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90% of People Confuse Codependency with Intense Love. Are You One of Them?

90% of People Confuse Codependency with Intense Love. Are You One of Them?

How many times have you heard someone say that they couldn’t live without the person they loved? After all, life goes on even if relationships come to an end. For some people, however, there remains far more truth to this castaway statement.

As beautiful as that giddy, intense love may seem to be, there is a firm line between that and co-dependency.

The key differences: codependency VS intense love

The majority of people who fall in love will know when it happens. They experience that surge of butterflies mingled into euphoria in the beginning. As the days go by, these emotions should settle into something calmer yet mostly content.

With co-dependency, the love is often rooted in feelings of low self-esteem, insecurity, and inadequacy. It results in one person losing a sense of themselves and focusing completely on the needs of the other person.

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The destructiveness of co-dependency

There are some who would argue that a certain amount of co-dependency is not bad in a relationship. If anything, it is encouraged to an extent. Being with someone means that you should, at times, be unselfish and put the other person’s needs first. After all, that is what love is–is it not?

Furthermore, being with someone means that you do not have to be completely independent. Part of having a relationship is knowing that there is someone by your side.

The destructiveness of true co-dependency is not having elements of trust, self-esteem, and assurance that would accompany a healthy relationship. For the one who is co-dependent, he or she needs to feel needed in order to feel accepted or worthy. This can often be exacerbated by an on-going fear of rejection.

This is not to say that people in co-dependent relationships do not experience some of the benefits of a healthy relationship. Yet, those feelings of security are often short-lived and unstable.

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Attachment theory says that as infants, people create much-needed healthy attachments to at least one caregiver which helps them to grow up to be secure in love, affection and be able to handle rejection. Children who did not build any such attachment are more likely to become co-dependent as adults. As a result, they can often end up in abusive relationships which extend to emotional, mental, physical or sexual abuse.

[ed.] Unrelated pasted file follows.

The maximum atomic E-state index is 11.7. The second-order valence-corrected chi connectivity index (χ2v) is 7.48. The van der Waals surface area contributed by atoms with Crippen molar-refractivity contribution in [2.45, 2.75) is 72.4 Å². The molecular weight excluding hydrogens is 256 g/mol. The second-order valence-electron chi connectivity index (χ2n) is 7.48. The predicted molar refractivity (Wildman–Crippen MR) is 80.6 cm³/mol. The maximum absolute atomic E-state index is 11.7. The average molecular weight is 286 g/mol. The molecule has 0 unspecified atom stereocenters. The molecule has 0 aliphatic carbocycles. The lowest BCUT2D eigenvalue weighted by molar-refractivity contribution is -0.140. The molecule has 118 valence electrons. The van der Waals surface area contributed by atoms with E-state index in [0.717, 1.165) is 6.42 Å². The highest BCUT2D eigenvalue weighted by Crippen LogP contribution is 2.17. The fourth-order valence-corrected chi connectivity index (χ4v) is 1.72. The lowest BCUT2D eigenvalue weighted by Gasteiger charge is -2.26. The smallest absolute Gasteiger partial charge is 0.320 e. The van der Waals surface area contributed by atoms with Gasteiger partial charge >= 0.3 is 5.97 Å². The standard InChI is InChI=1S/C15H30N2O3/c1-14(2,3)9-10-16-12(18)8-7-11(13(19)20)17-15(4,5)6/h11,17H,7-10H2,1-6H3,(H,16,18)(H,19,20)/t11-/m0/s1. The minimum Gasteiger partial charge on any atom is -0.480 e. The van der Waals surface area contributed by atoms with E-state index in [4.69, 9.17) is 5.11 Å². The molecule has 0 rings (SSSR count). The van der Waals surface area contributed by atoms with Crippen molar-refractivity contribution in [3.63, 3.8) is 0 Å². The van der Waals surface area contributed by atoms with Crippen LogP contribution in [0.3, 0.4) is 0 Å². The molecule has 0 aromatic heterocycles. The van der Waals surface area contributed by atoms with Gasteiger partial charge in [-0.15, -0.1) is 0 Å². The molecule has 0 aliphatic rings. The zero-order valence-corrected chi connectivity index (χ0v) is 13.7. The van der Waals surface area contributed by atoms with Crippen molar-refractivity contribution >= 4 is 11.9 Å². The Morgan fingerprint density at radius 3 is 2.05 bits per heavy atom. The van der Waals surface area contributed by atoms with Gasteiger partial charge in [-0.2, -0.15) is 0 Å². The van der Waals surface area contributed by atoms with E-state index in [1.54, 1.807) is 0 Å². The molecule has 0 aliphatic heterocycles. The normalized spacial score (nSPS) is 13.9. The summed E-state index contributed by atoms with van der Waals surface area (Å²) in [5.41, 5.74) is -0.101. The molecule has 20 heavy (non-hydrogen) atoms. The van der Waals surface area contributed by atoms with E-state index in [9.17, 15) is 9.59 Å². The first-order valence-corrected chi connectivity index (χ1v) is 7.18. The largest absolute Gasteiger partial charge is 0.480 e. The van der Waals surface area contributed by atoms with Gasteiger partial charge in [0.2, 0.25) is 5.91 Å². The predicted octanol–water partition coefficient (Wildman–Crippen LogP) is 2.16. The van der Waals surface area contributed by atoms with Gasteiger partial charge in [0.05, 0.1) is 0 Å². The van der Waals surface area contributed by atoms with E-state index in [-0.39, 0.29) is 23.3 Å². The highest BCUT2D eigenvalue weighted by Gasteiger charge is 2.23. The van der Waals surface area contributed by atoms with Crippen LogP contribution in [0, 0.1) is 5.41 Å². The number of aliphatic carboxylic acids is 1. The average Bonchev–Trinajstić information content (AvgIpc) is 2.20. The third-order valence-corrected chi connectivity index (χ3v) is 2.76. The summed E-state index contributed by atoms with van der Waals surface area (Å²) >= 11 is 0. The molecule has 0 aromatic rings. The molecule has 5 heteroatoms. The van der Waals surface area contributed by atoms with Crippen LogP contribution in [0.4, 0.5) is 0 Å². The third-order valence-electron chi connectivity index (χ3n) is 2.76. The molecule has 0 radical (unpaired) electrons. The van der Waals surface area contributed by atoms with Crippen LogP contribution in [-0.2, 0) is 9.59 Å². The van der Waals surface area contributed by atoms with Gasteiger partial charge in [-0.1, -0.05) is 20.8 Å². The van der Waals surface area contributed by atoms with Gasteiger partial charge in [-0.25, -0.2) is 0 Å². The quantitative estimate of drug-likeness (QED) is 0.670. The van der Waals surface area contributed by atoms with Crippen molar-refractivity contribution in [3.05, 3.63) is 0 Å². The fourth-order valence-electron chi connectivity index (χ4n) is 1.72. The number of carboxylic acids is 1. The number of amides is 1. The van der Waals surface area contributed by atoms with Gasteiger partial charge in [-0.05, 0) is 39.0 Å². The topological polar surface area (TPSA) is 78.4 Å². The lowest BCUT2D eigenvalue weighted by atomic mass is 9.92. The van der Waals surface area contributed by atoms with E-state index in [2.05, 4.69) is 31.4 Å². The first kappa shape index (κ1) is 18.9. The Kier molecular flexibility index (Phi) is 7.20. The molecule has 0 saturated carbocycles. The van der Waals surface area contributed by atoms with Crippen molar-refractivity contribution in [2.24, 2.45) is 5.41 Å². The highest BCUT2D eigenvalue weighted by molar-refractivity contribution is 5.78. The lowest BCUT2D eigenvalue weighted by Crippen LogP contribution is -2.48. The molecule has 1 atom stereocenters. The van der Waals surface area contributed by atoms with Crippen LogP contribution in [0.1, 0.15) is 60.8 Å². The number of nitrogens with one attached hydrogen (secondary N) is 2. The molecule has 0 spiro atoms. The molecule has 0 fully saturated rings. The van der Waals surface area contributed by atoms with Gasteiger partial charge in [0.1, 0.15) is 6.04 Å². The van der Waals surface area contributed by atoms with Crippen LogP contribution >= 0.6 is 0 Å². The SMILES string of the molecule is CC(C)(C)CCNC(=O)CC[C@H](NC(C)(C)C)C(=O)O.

If you think you are co-dependent, here are 5 tips to help

Stop being a people-pleaser

Know that it is not possible to please everyone all of the time. As a result, it is inevitable that someone will get disappointed or upset.

Perhaps your partner wanted to see you but you are sick and in bed. Don’t allow yourself to feel guilty for declining the offer and focusing on your health instead. Remember that with relationships there are always opportunities to reschedule things.

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When arguments happen, just walk away first

Don’t make your happiness depend on whether someone else is happy or not. A person may be thrilled with you one day and have an argument with you the next day. When arguments happen, try not to take them as personally and walk away. Let the dust settle before addressing the issue again in a more rational way.

Focus on yourself and love yourself first

A big issue with co-dependency is the focus is mostly on the other person. Learn to love and embrace yourself because ultimately, this is where true love starts. You can do this by spending more time with those who love you such as friends or family. Or perhaps by adopting a new hobby or do something that you always wanted to try.

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Beware of falling into relationships with abusers or addicts

An example would be a person who refuses to leave a partner who constantly cheats. Instead, they convince themselves that they could make their partner change or perhaps make changes within themselves to prevent the cheating.

Frequently, co-dependent people can find themselves in relationships that do not serve their best interests and can easily fall into relationships with abusers or addicts. Know that you can walk away and if you are scared to do so get support from someone who can help you take the first step.

Speak to a therapist: there’s no shame seeking external help

For any underlying issues, it is always good to speak to a specialist who may be able to give you further help. There is no stigma or shame in striving to become the best version of yourself by whatever means necessary.

Featured photo credit: Pexels via pexels.com

More by this author

J.S. von Dacre

Writer at Lifehack

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Last Updated on June 10, 2018

8 Powerful Reasons to Love Your Enemies

8 Powerful Reasons to Love Your Enemies